Lifestyle Solutions for a Happy Healthy You!

The 3 Keys to a Healthy Brain

 

 

We all have those moments–a forgotten appointment, a name we can’t recall, a  word that’s on the tip of our tongue. For the most part, these incidents don’t  worry us. However, as we age, they seem to increase in significance. We wonder  if we’re losing our edge. With Alzheimer’s disease and dementia constantly in  the news, we can find ourselves falling prey to a climate of fear that plays on  our worst anxieties about losing our cognitive capacities.

Luckily, there are a number of steps we can take to preserve our mental  sharpness. Like any other organ, the brain responds to input. Not just mental  and emotional input, but diet and exercise, as well. Many of the strategies we  adopt to maintain overall health also support the brain. We can keep that mental  acuity, and it only takes a few simple brain-friendly habits.

 

For a healthy brain, stock up on foods that are rich  in omega-3 fatty acids, such as fish, flaxseed, raw nuts and seeds.

1: Brain-Friendly Food and Supplements

One of the brain’s biggest enemies is oxidative stress from excess free  radicals, which are generated by toxins, exercise, illness, stress, and normal  metabolic processes, among other factors. Like a lunchroom bully, free radicals  (atoms or molecules that are short one electron) take what they need from other  atoms. As levels of free radicals increase, one theft leads to another, creating  a cascade of inflammatory chain reactions that can damage cells down to their  DNA.

Antioxidants can help block this cycle, which is why we hear so much about  these super nutrients, and there is a wide variety of sources–foods, herbs, and  supplements–to choose from. Blueberries are a rich source and have been shown to  protect neurons from oxidative stress. Other good antioxidant food choices are  beans, cranberries, artichokes, prunes, and raspberries. Herbs and spices like  sage, rosemary, ginger, and turmeric are chock-ull of antioxidant compounds to  protect the brain and support numerous other areas of health, as well.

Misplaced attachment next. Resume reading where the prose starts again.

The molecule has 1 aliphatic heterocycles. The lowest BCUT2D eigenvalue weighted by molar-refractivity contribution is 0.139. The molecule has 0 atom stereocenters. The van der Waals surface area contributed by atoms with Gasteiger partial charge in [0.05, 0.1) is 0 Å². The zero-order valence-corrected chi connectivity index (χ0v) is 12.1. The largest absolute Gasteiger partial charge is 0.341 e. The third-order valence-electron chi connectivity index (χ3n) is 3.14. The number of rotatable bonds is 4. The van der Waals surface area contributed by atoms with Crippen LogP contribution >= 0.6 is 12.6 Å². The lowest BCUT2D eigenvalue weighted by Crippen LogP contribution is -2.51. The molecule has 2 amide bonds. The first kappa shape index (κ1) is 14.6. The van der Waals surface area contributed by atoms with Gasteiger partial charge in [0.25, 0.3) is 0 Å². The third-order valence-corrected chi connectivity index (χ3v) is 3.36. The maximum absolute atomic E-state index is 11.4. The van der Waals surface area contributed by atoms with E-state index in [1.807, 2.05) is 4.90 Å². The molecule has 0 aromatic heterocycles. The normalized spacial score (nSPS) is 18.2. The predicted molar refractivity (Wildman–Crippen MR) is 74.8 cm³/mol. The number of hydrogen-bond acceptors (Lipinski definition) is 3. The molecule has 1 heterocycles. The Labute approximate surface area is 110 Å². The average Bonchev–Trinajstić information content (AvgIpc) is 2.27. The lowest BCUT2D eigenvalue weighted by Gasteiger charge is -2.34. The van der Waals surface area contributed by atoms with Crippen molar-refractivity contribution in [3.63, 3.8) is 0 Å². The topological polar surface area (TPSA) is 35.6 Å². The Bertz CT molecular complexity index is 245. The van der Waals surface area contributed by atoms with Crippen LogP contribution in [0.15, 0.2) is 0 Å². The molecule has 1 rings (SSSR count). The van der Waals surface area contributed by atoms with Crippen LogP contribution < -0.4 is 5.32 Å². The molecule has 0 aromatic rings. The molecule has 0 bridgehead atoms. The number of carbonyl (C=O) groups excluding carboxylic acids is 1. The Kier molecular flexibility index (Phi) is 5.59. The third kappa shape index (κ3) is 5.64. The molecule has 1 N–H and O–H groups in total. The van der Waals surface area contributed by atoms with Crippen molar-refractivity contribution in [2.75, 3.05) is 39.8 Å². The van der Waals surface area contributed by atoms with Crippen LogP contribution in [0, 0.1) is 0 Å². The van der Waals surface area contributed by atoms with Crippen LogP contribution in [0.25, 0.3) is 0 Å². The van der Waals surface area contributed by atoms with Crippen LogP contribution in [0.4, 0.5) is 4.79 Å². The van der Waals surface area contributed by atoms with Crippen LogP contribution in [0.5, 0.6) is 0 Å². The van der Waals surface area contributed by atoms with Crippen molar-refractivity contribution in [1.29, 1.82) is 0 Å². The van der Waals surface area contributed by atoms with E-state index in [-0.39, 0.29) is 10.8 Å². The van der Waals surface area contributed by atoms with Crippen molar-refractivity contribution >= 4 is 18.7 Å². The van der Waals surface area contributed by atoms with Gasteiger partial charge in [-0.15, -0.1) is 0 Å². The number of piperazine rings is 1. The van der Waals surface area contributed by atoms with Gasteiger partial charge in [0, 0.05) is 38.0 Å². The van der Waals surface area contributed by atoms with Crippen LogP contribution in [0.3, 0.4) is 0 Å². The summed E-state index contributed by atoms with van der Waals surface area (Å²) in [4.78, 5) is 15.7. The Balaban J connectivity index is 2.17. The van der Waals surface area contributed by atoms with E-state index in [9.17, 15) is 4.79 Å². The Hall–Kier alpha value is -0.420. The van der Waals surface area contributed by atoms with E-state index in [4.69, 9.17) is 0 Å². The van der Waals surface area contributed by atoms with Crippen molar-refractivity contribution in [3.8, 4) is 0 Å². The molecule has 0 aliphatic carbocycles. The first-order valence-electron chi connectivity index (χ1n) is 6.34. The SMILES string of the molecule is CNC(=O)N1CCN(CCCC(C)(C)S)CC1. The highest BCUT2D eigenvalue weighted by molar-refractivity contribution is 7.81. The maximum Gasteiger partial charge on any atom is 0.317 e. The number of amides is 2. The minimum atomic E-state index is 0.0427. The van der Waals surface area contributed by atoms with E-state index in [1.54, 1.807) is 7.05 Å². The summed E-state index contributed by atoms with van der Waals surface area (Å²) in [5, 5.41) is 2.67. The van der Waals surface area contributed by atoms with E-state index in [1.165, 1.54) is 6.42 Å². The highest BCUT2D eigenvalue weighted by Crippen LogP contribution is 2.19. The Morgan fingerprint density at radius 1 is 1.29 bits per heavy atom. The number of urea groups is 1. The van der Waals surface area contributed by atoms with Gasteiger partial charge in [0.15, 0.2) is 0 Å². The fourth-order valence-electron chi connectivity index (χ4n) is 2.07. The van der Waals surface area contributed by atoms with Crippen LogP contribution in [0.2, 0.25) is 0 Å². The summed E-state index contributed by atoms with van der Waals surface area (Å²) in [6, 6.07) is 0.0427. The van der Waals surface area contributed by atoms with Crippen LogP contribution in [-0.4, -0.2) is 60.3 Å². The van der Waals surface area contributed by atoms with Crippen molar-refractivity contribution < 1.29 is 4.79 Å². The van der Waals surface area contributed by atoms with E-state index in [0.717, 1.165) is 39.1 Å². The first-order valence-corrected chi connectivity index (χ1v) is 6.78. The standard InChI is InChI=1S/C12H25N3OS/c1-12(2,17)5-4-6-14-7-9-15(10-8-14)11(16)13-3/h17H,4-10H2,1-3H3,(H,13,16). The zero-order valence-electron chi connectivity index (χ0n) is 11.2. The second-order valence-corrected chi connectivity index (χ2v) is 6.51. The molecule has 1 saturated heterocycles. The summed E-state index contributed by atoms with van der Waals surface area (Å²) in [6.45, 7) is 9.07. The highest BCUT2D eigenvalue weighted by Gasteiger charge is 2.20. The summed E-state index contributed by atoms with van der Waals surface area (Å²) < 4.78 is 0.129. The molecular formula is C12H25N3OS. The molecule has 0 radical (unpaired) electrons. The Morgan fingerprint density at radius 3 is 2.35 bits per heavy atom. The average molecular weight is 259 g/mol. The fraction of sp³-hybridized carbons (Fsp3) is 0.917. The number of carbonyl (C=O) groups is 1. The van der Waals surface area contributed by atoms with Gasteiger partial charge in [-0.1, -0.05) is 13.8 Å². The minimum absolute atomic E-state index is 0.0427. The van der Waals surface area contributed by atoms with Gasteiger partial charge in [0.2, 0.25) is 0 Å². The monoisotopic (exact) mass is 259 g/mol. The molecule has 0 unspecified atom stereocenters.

Stock up on foods that are rich in omega-3 fatty acids, such as fish,  flaxseed, raw nuts and seeds, and grass-fed beef. While omega-3s are more often  touted for their heart-health benefits, they are crucial to brain health, too. A  study published in the journal Neurology found that people deficient in omega-3s  had smaller brains and did more poorly in cognitive tests. The researchers  asserted that omega-3s reduce signs of aging in the brain.

Vitamin E has also been associated with improved cognitive health. In  addition, one study indicated it can help patients recover after a stroke.  Vitamin E is also a potent antioxidant. Be sure to look for the natural form  called d-alpha tocopherol, often found with a blend of mixed tocopherols. Avoid  dl-alpha tocopherol, a form that is synthetic and not well absorbed.

As noted, oxidation can play a big role in damaging neurons, leading to  cognitive decline. One of the most potent antioxidant supplements is a botanical  called honokiol. Derived from magnolia bark, honokiol is 1,000 times more  powerful as an antioxidant than vitamin E and has been shown protect the brain  in numerous ways. Because its molecules are so small, honokiol taken orally is  very easily absorbed, and even has the unique ability to pass through the  blood/brain barrier. This allows honokiol to exert it effects directly on brain  tissue. Honokiol is shown to improve mood, influencing GABA and other  neurotransmitters that help mediate both anxiety and depression. It also is  shown to aid in stroke damage and protect against the amyloid plaque associated  with Alzheimer’s disease.